Reference: Tommy Wilkes

Nikkei reaches 2-month peak, boosted by U.S.-China trade talks


TOKYO, Feb 18 (Reuters) - Japan’s Nikkei share average advanced to a two-month peak on Monday, with investor risk appetite lifted by growing expectations that the latest Sino-U.S. talks would ease trade tensions between the two economic superpowers.

The Nikkei ended the day up 1.82 percent at 21,281.85 after brushing 21,306.36, its highest since Dec. 18.

The Tokyo market got a boost after Wall Street surged on Friday as the United States and China reported progress in five days of negotiations in Beijing last week. The two countries will resume talks this week in Washington.

“The market is in the process of gradually pricing in the possibility of the March 1 U.S.-China trade negotiation deadline being extended, led by bids from short-term participants,” said Masahiro Ichikawa, senior strategist at Sumitomo Mitsui Asset Management.


“Political risks still remain a threat, and each development in Washington has to be gauged carefully.”

U.S. President Donald Trump on Friday declared a national emergency in a bid to fund his promised wall at the U.S.-Mexico border.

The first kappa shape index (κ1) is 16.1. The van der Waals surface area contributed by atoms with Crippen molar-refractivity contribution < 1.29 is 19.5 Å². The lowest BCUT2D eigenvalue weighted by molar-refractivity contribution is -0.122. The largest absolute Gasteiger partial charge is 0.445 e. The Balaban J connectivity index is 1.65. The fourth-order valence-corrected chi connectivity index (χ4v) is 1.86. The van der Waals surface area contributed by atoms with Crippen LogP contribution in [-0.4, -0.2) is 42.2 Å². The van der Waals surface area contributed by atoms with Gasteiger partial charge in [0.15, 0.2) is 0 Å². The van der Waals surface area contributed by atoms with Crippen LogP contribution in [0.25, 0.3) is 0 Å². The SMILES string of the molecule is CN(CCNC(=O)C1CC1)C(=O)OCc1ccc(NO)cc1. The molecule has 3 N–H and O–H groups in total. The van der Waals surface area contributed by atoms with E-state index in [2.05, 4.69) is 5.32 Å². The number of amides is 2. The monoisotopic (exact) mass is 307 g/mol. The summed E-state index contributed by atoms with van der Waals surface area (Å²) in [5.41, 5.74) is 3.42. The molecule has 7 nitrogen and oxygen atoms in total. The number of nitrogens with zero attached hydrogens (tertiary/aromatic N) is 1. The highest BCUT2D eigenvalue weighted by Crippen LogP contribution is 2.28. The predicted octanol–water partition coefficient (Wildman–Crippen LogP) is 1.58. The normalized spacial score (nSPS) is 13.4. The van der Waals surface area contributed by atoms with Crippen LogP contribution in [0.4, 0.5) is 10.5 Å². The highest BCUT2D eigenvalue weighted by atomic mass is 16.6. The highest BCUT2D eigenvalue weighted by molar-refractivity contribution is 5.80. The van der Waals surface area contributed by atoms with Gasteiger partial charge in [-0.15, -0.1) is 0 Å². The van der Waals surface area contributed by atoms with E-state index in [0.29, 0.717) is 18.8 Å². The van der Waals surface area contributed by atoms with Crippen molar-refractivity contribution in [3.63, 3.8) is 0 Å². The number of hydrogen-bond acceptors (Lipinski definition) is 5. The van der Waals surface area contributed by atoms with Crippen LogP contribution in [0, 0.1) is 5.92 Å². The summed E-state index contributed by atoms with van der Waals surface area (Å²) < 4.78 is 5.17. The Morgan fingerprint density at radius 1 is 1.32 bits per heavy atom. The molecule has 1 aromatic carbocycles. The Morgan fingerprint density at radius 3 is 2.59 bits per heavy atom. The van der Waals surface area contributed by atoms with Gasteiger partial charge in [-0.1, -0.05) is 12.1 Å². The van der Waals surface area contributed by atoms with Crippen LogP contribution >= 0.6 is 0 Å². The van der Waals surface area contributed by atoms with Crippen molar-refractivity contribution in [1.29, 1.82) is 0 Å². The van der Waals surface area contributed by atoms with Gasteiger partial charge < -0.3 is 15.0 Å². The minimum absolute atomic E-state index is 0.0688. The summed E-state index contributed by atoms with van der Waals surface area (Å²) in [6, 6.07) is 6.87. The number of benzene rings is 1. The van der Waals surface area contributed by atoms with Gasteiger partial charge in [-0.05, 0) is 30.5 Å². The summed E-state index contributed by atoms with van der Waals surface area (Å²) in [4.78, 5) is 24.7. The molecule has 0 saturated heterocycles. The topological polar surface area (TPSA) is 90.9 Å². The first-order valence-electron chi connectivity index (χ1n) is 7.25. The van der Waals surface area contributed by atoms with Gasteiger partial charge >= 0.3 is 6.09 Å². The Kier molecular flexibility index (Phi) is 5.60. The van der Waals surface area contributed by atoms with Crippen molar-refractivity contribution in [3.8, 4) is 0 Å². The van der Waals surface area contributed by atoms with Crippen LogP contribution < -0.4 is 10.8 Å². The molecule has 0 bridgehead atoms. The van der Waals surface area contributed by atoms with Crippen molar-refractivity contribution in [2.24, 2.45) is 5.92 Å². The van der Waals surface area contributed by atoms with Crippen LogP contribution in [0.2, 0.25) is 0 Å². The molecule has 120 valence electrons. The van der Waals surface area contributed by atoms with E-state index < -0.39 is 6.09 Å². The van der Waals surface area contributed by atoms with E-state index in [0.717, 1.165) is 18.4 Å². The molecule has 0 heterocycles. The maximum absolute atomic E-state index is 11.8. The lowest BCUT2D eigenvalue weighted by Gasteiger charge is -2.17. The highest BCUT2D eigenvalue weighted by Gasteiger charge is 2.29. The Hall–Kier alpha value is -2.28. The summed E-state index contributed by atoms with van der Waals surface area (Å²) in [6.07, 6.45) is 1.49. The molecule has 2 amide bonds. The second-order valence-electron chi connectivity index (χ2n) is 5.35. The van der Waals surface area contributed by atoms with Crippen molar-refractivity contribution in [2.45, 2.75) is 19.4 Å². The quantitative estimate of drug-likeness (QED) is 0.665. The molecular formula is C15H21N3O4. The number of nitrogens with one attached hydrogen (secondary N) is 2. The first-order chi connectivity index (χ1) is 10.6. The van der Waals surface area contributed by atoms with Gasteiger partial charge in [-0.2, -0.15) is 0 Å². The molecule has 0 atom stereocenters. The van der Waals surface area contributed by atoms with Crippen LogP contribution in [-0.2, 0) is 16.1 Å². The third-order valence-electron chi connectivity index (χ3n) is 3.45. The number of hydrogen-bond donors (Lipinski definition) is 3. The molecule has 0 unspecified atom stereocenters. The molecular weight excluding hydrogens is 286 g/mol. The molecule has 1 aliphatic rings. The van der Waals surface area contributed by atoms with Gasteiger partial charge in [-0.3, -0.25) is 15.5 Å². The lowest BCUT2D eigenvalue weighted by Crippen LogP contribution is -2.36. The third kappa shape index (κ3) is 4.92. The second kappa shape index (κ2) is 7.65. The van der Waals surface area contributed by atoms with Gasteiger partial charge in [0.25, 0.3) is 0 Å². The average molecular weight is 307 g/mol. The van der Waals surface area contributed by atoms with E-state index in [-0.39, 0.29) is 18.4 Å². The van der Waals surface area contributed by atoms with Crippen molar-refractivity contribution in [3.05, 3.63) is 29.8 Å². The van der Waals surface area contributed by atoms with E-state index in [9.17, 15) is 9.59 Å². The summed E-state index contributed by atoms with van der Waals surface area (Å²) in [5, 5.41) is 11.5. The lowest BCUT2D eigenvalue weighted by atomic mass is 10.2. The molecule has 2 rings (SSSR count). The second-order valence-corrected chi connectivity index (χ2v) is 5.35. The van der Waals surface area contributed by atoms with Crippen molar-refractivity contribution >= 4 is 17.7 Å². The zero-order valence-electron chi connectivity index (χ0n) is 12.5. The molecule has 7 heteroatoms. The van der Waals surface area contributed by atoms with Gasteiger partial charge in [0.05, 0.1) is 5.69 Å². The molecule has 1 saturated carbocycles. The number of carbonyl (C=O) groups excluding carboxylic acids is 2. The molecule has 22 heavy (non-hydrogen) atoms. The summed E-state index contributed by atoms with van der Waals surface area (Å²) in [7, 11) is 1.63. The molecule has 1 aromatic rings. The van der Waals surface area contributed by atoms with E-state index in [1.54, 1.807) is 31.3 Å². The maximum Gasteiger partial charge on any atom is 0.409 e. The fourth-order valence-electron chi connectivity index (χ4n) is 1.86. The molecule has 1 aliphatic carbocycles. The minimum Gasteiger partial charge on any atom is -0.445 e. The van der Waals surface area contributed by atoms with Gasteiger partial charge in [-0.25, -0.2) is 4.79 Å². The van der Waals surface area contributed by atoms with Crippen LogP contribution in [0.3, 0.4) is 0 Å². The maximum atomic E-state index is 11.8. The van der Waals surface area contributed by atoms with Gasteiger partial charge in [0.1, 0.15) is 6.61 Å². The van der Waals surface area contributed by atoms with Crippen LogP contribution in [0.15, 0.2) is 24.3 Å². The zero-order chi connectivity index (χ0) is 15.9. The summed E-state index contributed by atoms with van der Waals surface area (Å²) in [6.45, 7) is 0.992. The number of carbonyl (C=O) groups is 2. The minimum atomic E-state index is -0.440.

Companies that derive a large portion of their sales in China advanced. Industrial machinery maker Komatsu Ltd added 3.1 percent, robot maker Fanuc Ltd rose 2.9 percent and Hitachi Construction Machinery Co jumped 4.6 percent.

Tyre maker Bridgestone Corp gained 4.9 percent after the company said it will buy back up to 200 billion yen ($1.81 billion), or 7.6 percent, of its outstanding stock through Dec. 23.

Restaurant chain operator Hotland Co rose 5.2 percent after the company forecast its 2019 operating profit would jump by 88.2 percent to 1.62 billion yen.

Energy-related shares gained as crude prices advanced to three-month highs. Refiners Showa Shell Sekiyu and Idemitsu Kosan Co rose 5.2 percent and 5.8 percent, respectively. Petroleum and natural gas developer Inpex Corp advanced 3.6 percent.


Apartment construction and leasing company Leopalace 21 Corp tumbled 10.2 percent, falling for the sixth consecutive session. Leopalace shares have shed roughly 60 percent in value during the past six sessions, with the company being charged with construction code violations and posting losses related to repair costs.

All 33 subsectors of the Tokyo Stock Exchange (TSE) were in positive territory, led by oil and coal and rubber products.

Reference:  Shinichi Saoshiro

Asia shares bounce on trade talk, stimulus wagers


SYDNEY (Reuters) - Asian share markets bounced broadly on Monday as investors dared to hope for both progress at Sino-U.S. trade talks in Washington this week and more policy stimulus from major central banks.